Contact lens wear may induce symptoms that are similar to those reported by patients suffering from Dry Eye conditions. These symptoms affect about 20 million people in the United States alone,1 and >70% of lens wearers report dryness and/or discomfort especially toward the end of day.2,3 Dryness and discomfort are often reported as the primary reasons for cessation of contact lens wear.4,5 While recognizing the magnitude of this problem, the International Dry Eye Work-Shop suggested that contact lens related dry eye may be considered a sub-classification of the dry eye syndrome.6
The success of a contact lens wear is determined by the tear-film stability and good pre- and postlens tear exchange characteristics.7 Hydrogel contact lenses exhibit a gradual reduction in surface hydrophilicity,8 with a resultant decline in comfort over time9,10 and lenses that are frequently replaced (e.g., disposable lenses) provide enhanced subjective performance as compared with traditional materials replaced less frequently.11,12 Although the exact reason for enhanced subjective performance is not clear, factors such as deposition of tear-film derived proteins or lipids,13,14 which can build up over time, may serve to reduce the wetting characteristics and/or optical quality of a lens by producing areas of hydrophobicity.15,16
Clinically, one of the means of assessing the performance of a contact lens in-eye is by estimating the combined relationship of soft contact lens surface dewetting and tear-film spread. This is often termed as “contact lens surface wettability” (CLW).17–19 However, the term wettability has been interpreted differently by other researchers.20 This is assessed by various methods such as examination with a slit-lamp,21 measurement of the non-invasive tear breakup time,22 determination of tear film thickness and stability clinically,12,23 using interferometry,24 on-eye contact angle and liquid spreading,17 interference fringes,25 aberrometry,26 and optical coherence tomography.27 Some of the clinical scales used to measure CLW, include the Centre for Contact Lens Research Unit Grading scale,28 Wettability Grading scales on a scale of 0 to 4,29,30 the Contact Lens Evaluation of Wettability grading scale,31 and the Centre for Contact Lens Research subjective dynamic in vivo wettability grading system, which includes the assessment of the optical quality of the prelens tear film and its dynamic change during and between blinks.18 In all these methods, in vivo CLW is assessed from a combination of various factors such as precorneal tear lipid layer interference patterns, appearance of dark spots in the specular reflection of the prelens tear film, tear breakup, and tear-film stability determined by the re-establishment of tear film following a blink.32 It is evident that the present methods are complex and the dynamic nature and temporal instability of the tear film makes the subjective methods for assessing the tear film dynamics and stability challenging.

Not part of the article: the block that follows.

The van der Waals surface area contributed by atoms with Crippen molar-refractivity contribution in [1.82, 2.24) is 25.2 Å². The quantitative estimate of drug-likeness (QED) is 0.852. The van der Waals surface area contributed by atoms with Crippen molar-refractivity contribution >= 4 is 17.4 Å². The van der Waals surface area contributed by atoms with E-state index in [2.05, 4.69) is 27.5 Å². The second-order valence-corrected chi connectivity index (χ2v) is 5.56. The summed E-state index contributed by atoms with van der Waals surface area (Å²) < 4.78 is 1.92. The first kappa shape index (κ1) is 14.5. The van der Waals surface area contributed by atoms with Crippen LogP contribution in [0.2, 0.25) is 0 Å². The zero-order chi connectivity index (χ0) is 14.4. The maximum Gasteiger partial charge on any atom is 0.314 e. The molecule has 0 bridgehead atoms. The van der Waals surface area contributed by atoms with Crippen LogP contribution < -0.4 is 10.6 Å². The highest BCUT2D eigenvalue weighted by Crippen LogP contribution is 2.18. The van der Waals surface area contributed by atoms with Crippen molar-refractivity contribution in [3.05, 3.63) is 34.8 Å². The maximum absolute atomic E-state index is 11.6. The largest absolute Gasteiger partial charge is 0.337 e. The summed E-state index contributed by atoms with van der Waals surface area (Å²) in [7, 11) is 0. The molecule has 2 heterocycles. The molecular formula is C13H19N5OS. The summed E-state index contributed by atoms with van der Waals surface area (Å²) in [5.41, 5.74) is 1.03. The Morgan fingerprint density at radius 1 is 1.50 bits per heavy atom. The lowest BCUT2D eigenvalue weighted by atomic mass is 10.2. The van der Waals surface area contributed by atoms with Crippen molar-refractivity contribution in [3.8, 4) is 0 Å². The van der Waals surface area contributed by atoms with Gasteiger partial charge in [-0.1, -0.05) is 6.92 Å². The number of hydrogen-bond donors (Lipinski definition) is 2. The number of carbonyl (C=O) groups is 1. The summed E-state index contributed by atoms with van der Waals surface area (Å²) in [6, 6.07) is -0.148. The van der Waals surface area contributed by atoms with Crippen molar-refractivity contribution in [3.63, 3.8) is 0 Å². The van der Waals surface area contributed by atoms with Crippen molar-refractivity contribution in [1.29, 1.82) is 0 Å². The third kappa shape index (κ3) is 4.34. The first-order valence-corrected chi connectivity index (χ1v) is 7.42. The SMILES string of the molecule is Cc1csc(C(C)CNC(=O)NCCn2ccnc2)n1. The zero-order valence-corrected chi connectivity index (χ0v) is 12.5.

A common slit lamp observation following a blink is the upward drift of the tear film driven by the surface tension gradient as a result of the upstroke movement of the upper lid.25,33,34 This has been observed and modeled both in the precorneal tear film of the non-lens wearing eye as well as the prelens tear film in a contact lens wearer.35,36 During the upward movement of the tear film, a free upward flow of tiny naturally occurring particles that are presumed to be reflective dust particles34,37 can be clearly observed. How well the particles move would depend on the ease of spread of the tear film across the ocular surface or the contact lens surface and interactions between the different layers of the tear film. If the spreading front of the surface of the contact lens biomaterial is more wettable (allows greater spontaneous spread), in theory the particles would move with a greater velocity as compared with movement on a less wettable surface.